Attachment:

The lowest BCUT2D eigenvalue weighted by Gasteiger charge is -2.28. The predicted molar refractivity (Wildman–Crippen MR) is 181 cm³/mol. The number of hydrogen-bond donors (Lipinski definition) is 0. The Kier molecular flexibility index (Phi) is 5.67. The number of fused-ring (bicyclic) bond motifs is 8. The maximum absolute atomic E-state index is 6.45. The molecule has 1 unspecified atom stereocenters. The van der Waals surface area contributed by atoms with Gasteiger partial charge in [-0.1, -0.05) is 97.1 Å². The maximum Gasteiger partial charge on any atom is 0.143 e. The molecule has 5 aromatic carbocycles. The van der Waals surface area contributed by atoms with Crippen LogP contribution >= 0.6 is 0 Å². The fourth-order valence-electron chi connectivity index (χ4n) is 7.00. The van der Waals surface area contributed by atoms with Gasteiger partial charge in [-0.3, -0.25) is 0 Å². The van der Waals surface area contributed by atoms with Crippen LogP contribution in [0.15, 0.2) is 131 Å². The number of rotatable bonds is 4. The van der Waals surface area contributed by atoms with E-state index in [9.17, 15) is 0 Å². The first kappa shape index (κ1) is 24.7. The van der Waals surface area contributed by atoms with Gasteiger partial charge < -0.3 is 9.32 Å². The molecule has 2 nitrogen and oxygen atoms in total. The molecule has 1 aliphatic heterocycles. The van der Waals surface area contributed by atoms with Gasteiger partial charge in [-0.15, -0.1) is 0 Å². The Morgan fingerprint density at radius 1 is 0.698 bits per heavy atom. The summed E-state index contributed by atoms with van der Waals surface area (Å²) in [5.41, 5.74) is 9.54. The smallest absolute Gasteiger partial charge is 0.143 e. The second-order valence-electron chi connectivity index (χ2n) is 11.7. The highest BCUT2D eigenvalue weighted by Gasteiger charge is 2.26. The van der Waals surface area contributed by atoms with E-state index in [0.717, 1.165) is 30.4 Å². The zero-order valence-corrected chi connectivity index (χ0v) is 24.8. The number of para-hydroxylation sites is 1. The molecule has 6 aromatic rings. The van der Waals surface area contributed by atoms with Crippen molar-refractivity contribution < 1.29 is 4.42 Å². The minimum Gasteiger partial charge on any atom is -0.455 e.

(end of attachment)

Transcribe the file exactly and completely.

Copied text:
The lowest BCUT2D eigenvalue weighted by Gasteiger charge is -2.28. The predicted molar refractivity (Wildman–Crippen MR) is 181 cm³/mol. The number of hydrogen-bond donors (Lipinski definition) is 0. The Kier molecular flexibility index (Phi) is 5.67. The number of fused-ring (bicyclic) bond motifs is 8. The maximum absolute atomic E-state index is 6.45. The molecule has 1 unspecified atom stereocenters. The van der Waals surface area contributed by atoms with Gasteiger partial charge in [-0.1, -0.05) is 97.1 Å². The maximum Gasteiger partial charge on any atom is 0.143 e. The molecule has 5 aromatic carbocycles. The van der Waals surface area contributed by atoms with Crippen LogP contribution >= 0.6 is 0 Å². The fourth-order valence-electron chi connectivity index (χ4n) is 7.00. The van der Waals surface area contributed by atoms with Gasteiger partial charge in [-0.3, -0.25) is 0 Å². The van der Waals surface area contributed by atoms with Crippen LogP contribution in [0.15, 0.2) is 131 Å². The number of rotatable bonds is 4. The van der Waals surface area contributed by atoms with E-state index in [9.17, 15) is 0 Å². The first kappa shape index (κ1) is 24.7. The van der Waals surface area contributed by atoms with Gasteiger partial charge < -0.3 is 9.32 Å². The molecule has 2 nitrogen and oxygen atoms in total. The molecule has 1 aliphatic heterocycles. The van der Waals surface area contributed by atoms with Gasteiger partial charge in [-0.15, -0.1) is 0 Å². The Morgan fingerprint density at radius 1 is 0.698 bits per heavy atom. The summed E-state index contributed by atoms with van der Waals surface area (Å²) in [5.41, 5.74) is 9.54. The smallest absolute Gasteiger partial charge is 0.143 e. The second-order valence-electron chi connectivity index (χ2n) is 11.7. The highest BCUT2D eigenvalue weighted by Gasteiger charge is 2.26. The van der Waals surface area contributed by atoms with E-state index in [0.717, 1.165) is 30.4 Å². The zero-order valence-corrected chi connectivity index (χ0v) is 24.8. The number of para-hydroxylation sites is 1. The molecule has 6 aromatic rings. The van der Waals surface area contributed by atoms with Crippen molar-refractivity contribution < 1.29 is 4.42 Å². The minimum Gasteiger partial charge on any atom is -0.455 e.